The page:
“All these people said that they are refugees from their country too, because it’s not safe for them to stay in Russia,” Maruket said.

Internationally, the most infamous challenge to the war and anti-dissent laws has come from Marina OvsyannikovaA journalist interrupted a news broadcast on a state-run television channel this week with an antiwar sign warning Russians they were being lied about the conflict.

“Come out and protest. Don’t be afraid. They can’t jail us all,” Ovsyannikova said in a video statementBefore her protest, recordings were made. Ovsyannikova was quickly taken into custody and interrogated for 14 hour before being fined $280. Ovsyannikova does not stop speaking out. includingWestern media outlets, putting it at risk of further prosecution.

According to OVD Info, close to 15,000 Russians were held or detained for protesting the war. This includes lawyers and children as well as journalists. Many of those who’ve been arrested are women, including two women who recently leaked recordings of violent interrogations by police in Moscow to independent media outlets. OVD-Info reportsSeveral criminal trials against antiwar activists were ongoing this week. Several activists were arrested, fined, or sentenced to mandatory labor.

Iva, a resident from Nizhny Novgorod which is the sixth-largest town in Russia, is pictured here told OVD-Info that a group of people arrested during an antiwar action on March 6 were jailed in a “special detention center” and “were forced to squat naked and were not allowed to sleep.” The group included eight women, Iva said. The activists were taken to court the next day and released from there.

“We were cold and sleepy. They started and one by one, forced us to strip naked and squat,” Iva said in a translated statement, adding “what else can be expected from Russia?”

The Russian government has responded to antiwar protests and efforts to raise money for Ukrainians suffering under Putin’s invasion with “new repressions” and “tightening censorship,” accordingOVD Info. People who signed petitions against the war “faced dismissals or expulsions from universities, threats and other types of persecution for expressing their antiwar position.”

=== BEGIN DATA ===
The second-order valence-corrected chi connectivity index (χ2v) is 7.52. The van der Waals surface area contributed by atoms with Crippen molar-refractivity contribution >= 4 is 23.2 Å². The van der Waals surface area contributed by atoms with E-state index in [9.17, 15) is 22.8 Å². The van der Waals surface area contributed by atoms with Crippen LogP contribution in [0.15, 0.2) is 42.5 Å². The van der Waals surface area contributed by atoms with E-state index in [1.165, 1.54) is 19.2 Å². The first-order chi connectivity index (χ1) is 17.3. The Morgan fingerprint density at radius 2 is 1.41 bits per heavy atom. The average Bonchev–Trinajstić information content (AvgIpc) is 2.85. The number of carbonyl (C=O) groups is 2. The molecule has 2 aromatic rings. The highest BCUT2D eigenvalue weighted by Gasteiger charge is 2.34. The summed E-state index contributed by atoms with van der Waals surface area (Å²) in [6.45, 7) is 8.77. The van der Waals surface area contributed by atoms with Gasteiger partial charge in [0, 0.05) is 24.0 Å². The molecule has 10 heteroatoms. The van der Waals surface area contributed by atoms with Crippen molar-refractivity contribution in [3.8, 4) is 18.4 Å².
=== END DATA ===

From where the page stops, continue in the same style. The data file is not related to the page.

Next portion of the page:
According to activists, most Russian news outlets have stopped covering war because of the antidissent law. Social media is also censored. This leaves millions of Russians dependent on state-run media.

Markut and other activists emphasize that the Russian people are not the Russian government, and anti-Russian sentiment, or Russophobia, in the United States and across Europe — exacerbated by the war — is also a problem for antiwar movements. Russian expats and refugees face judgement in other countries, and when people abroad assume that all Russians support Putin’s aggression, “it’s additional pain for us,” Maruket said.

“Millions of people who are not seen and not heard want to stop this war,” Maruket said.

Maruket stated that cutting off all connections between Russians, the rest of the world, and the rest is not a solution to the conflict. In fact, antiwar organizers from countries across the world are trying to do the opposite, creating new political formations to support antiwar protests in Russia as well as the people of Ukraine while demanding that all parties of the war — including Ukraine’s allies in the U.S., which is supplying the country with weapons — deescalate the conflict, end international sanctions and negotiate an immediate ceasefire.

“We need to build new ways of connection and build something beautiful and strong and healing,” Maruket said. “We need to build something new.”